Bubble-sludge? Superpower-pop? Stoner-slop? Beast-rock? Torche just begs to have some dumb genre named after them. As one of the heaviest, and certainly the catchiest, vocal bands in the domain of what might be called “metal,” that’s their burden to bear, and everyone’s pleasure to listen to. On Harmonicraft, their third LP since 2004, they strap on the jetpack propelled by pos-vibes and bongwater-fusion, and tear through a megalithic landscape of chest hairy riffage, and epic drooling vistas. It’s thirteen tracks of the most awesome beer commercial in history. And who doesn’t like beer?

The album takes off with “Letting Go,” two minutes of tribal pounding under singer/guitarist Steve Brooks layered, dudely harmonies, singing out like a tribe of feral David Lee Roth’s worshipping the sun. The next three tracks take over seven minutes in real time, but tear at such a clip that it feels like less than that, which technically qualifies as time travel. “Kicking” is next, and it’s the anthem, a restrained harmonic verse held together with a time keeping snare that lets the war horses loose in a heavy bit, and dissolves into a monstrous chorus, fogged by the ashes of fifty junior dinosaurs. Then there’s a light speed punker “Walk it off,” followed by the slow burning “reverse inverted” which smolders for almost three minutes before entering into a deep harmonic riff cycle that sounds like ‘80s Hetfield waxing faux-classical at a jungle campfire.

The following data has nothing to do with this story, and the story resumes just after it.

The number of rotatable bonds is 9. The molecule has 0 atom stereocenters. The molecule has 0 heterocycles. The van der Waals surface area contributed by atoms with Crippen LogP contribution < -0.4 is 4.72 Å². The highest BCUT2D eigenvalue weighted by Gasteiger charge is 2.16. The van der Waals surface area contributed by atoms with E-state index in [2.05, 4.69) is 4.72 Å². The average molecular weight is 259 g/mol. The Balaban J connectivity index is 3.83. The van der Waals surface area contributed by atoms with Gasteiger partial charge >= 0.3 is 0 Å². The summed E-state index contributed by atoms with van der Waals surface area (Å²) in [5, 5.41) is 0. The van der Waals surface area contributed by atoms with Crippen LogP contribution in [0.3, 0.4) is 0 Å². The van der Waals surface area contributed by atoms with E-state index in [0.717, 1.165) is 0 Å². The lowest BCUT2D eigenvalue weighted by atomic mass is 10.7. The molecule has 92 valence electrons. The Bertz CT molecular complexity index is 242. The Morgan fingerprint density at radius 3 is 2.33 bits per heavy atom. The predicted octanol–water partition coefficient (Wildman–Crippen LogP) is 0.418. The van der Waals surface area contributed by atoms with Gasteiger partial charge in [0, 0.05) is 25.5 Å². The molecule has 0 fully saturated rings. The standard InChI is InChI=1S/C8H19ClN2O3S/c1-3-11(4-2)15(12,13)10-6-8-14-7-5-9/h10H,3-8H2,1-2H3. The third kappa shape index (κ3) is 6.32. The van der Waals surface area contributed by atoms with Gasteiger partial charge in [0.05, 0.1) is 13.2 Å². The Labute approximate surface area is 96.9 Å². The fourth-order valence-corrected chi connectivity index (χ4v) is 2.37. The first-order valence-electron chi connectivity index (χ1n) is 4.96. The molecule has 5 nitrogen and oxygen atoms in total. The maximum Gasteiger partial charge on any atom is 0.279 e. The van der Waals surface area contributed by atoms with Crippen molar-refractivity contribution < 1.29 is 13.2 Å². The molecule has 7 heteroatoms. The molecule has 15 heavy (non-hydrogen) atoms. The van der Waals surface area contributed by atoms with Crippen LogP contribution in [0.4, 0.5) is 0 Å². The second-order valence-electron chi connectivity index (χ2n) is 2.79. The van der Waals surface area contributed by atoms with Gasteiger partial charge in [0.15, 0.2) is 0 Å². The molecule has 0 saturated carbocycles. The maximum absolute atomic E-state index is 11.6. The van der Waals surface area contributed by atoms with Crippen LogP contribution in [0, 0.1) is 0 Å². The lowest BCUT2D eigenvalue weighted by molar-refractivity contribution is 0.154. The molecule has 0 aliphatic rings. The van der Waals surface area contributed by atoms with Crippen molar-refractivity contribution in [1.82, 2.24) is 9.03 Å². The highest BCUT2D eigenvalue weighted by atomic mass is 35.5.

These opening four set the template for the rest of the album’s tracks, which come in the flavors slow (the appropriately ponderous “Roaming”), medium (the Van Halenish “Snakes are charmed”), fast (the jet pack ride of “Sky Trials”), and weird and meh (the Battles/Lightning Bolt-y mechanics of  the title track).

Relative to their previous efforts, Harmonicraft is Torche at their most upbeat. 2008’s Meanderthal is a little drier in its production, and maybe a tad heavier. The songs are more patient and well constructed than their eponymous 2005 debut.  If anything, the only frustration is that that it took them four years to put this out, but given the exploratory half-assedness of their EP “Songs for Singles,” the wait did them good.

So the album is good, really good, and it is at this point that many people, might be tempted to pull out the “but it’s not metal card.” This is a dumb card maybe, but in some respects true. Who else sounds so sunny and so heavy?

Nowadays the main place in metal proper to hear unabashedly positive lyrical and melodic sentiments is in power metal, and power metal –heroic musicianship aside- often sounds cheesy and knowingly schticky. It’s exaggerated to the point of silliness. Screamy-singy metal and hardcore might be positive in message, but the sounds are frictional, the melodic voices machine tuned, encased in digital adolescence. The fact that pockets of the underground have gone all-blackened-everything the last few years makes Torche all the more out of place.

It’s easy to forget, because probably a lot of us weren’t even born, that metal used to have more room for positive sentiments. Listen to Van Halen, or some NWOBHM bands like Saxon, not to mention the used needle grab bag of hair metal dipshits. But with “real” metal for the last few decades coming from hardcore inflected fusions of thrash, black, and death, it’s easy to lack reference, and wallow in the abyss of bummer. Heavy, fun, and affirming weren’t necessarily enemies of true metal, and they aren’t today.

Publically, Torche have been clear they don’t care about being considered metal or not. But whether the band cares about metal, Harmonicraft makes it clear that metal should care about Torche.

(4 out of 5 horns)


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